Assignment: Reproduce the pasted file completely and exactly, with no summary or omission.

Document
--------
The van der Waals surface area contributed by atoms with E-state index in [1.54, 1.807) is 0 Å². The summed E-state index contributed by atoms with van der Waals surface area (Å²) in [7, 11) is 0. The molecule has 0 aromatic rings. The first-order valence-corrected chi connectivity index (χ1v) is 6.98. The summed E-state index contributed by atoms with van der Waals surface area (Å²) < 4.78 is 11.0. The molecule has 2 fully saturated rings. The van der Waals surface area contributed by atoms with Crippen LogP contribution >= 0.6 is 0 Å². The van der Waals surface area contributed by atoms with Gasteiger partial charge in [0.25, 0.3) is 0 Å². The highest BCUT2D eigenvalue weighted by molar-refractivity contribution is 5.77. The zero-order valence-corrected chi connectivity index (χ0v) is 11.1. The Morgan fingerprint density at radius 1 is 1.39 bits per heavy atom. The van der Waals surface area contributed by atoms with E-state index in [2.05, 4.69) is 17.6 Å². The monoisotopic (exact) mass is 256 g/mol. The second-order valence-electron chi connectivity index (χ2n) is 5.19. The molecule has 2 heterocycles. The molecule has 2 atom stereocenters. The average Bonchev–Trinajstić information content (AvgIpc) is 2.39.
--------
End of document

The van der Waals surface area contributed by atoms with E-state index in [1.54, 1.807) is 0 Å². The summed E-state index contributed by atoms with van der Waals surface area (Å²) in [7, 11) is 0. The molecule has 0 aromatic rings. The first-order valence-corrected chi connectivity index (χ1v) is 6.98. The summed E-state index contributed by atoms with van der Waals surface area (Å²) < 4.78 is 11.0. The molecule has 2 fully saturated rings. The van der Waals surface area contributed by atoms with Crippen LogP contribution >= 0.6 is 0 Å². The van der Waals surface area contributed by atoms with Gasteiger partial charge in [0.25, 0.3) is 0 Å². The highest BCUT2D eigenvalue weighted by molar-refractivity contribution is 5.77. The zero-order valence-corrected chi connectivity index (χ0v) is 11.1. The Morgan fingerprint density at radius 1 is 1.39 bits per heavy atom. The van der Waals surface area contributed by atoms with E-state index in [2.05, 4.69) is 17.6 Å². The monoisotopic (exact) mass is 256 g/mol. The second-order valence-electron chi connectivity index (χ2n) is 5.19. The molecule has 2 heterocycles. The molecule has 2 atom stereocenters. The average Bonchev–Trinajstić information content (AvgIpc) is 2.39.